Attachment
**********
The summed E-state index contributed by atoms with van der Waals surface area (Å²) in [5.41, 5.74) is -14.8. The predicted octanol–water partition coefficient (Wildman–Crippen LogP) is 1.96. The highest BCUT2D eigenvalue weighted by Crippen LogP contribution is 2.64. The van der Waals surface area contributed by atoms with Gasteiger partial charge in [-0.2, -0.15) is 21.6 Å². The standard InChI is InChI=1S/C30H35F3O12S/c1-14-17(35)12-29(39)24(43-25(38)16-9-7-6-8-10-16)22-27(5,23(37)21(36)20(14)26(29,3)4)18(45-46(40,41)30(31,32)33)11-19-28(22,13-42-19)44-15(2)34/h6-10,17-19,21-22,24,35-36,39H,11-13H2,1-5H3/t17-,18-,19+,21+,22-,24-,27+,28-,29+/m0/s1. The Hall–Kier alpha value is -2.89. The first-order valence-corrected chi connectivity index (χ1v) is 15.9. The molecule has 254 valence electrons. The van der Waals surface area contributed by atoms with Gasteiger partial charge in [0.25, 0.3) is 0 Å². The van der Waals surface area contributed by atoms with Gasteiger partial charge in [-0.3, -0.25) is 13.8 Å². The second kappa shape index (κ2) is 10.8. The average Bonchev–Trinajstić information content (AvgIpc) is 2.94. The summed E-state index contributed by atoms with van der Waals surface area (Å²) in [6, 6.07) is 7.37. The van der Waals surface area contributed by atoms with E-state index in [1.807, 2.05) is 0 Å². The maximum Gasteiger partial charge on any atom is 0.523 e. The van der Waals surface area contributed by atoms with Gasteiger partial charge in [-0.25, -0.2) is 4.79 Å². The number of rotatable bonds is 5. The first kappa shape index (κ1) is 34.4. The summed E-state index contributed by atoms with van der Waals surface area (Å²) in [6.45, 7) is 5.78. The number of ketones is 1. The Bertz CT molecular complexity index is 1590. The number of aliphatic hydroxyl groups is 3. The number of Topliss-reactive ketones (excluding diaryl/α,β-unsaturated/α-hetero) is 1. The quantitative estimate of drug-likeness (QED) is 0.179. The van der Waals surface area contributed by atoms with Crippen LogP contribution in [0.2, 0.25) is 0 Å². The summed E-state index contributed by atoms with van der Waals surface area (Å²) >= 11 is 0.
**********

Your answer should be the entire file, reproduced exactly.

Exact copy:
The summed E-state index contributed by atoms with van der Waals surface area (Å²) in [5.41, 5.74) is -14.8. The predicted octanol–water partition coefficient (Wildman–Crippen LogP) is 1.96. The highest BCUT2D eigenvalue weighted by Crippen LogP contribution is 2.64. The van der Waals surface area contributed by atoms with Gasteiger partial charge in [-0.2, -0.15) is 21.6 Å². The standard InChI is InChI=1S/C30H35F3O12S/c1-14-17(35)12-29(39)24(43-25(38)16-9-7-6-8-10-16)22-27(5,23(37)21(36)20(14)26(29,3)4)18(45-46(40,41)30(31,32)33)11-19-28(22,13-42-19)44-15(2)34/h6-10,17-19,21-22,24,35-36,39H,11-13H2,1-5H3/t17-,18-,19+,21+,22-,24-,27+,28-,29+/m0/s1. The Hall–Kier alpha value is -2.89. The first-order valence-corrected chi connectivity index (χ1v) is 15.9. The molecule has 254 valence electrons. The van der Waals surface area contributed by atoms with Gasteiger partial charge in [0.25, 0.3) is 0 Å². The van der Waals surface area contributed by atoms with Gasteiger partial charge in [-0.3, -0.25) is 13.8 Å². The second kappa shape index (κ2) is 10.8. The average Bonchev–Trinajstić information content (AvgIpc) is 2.94. The summed E-state index contributed by atoms with van der Waals surface area (Å²) in [6, 6.07) is 7.37. The van der Waals surface area contributed by atoms with E-state index in [1.807, 2.05) is 0 Å². The maximum Gasteiger partial charge on any atom is 0.523 e. The van der Waals surface area contributed by atoms with Gasteiger partial charge in [-0.25, -0.2) is 4.79 Å². The number of rotatable bonds is 5. The first kappa shape index (κ1) is 34.4. The summed E-state index contributed by atoms with van der Waals surface area (Å²) in [6.45, 7) is 5.78. The number of ketones is 1. The Bertz CT molecular complexity index is 1590. The number of aliphatic hydroxyl groups is 3. The number of Topliss-reactive ketones (excluding diaryl/α,β-unsaturated/α-hetero) is 1. The quantitative estimate of drug-likeness (QED) is 0.179. The van der Waals surface area contributed by atoms with Crippen LogP contribution in [0.2, 0.25) is 0 Å². The summed E-state index contributed by atoms with van der Waals surface area (Å²) >= 11 is 0.